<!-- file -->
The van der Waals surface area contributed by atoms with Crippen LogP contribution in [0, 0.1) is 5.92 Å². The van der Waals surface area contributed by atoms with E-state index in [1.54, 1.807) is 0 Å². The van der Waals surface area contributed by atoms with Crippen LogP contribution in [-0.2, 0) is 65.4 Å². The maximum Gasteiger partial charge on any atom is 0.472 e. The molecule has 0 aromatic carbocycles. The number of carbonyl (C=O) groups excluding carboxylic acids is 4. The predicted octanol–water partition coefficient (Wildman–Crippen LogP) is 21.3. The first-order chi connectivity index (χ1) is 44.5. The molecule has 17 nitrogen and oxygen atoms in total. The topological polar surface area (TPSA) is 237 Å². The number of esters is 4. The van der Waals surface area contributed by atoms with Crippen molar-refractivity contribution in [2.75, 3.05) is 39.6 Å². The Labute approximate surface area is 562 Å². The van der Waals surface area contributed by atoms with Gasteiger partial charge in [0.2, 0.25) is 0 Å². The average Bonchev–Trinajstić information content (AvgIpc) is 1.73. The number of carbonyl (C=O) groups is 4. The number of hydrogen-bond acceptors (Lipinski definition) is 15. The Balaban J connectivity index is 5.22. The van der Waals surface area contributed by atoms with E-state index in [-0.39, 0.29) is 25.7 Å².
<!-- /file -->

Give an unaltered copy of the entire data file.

The van der Waals surface area contributed by atoms with Crippen LogP contribution in [0, 0.1) is 5.92 Å². The van der Waals surface area contributed by atoms with E-state index in [1.54, 1.807) is 0 Å². The van der Waals surface area contributed by atoms with Crippen LogP contribution in [-0.2, 0) is 65.4 Å². The maximum Gasteiger partial charge on any atom is 0.472 e. The molecule has 0 aromatic carbocycles. The number of carbonyl (C=O) groups excluding carboxylic acids is 4. The predicted octanol–water partition coefficient (Wildman–Crippen LogP) is 21.3. The first-order chi connectivity index (χ1) is 44.5. The molecule has 17 nitrogen and oxygen atoms in total. The topological polar surface area (TPSA) is 237 Å². The number of esters is 4. The van der Waals surface area contributed by atoms with Crippen molar-refractivity contribution in [2.75, 3.05) is 39.6 Å². The Labute approximate surface area is 562 Å². The van der Waals surface area contributed by atoms with Gasteiger partial charge in [0.2, 0.25) is 0 Å². The average Bonchev–Trinajstić information content (AvgIpc) is 1.73. The number of carbonyl (C=O) groups is 4. The number of hydrogen-bond acceptors (Lipinski definition) is 15. The Balaban J connectivity index is 5.22. The van der Waals surface area contributed by atoms with E-state index in [-0.39, 0.29) is 25.7 Å².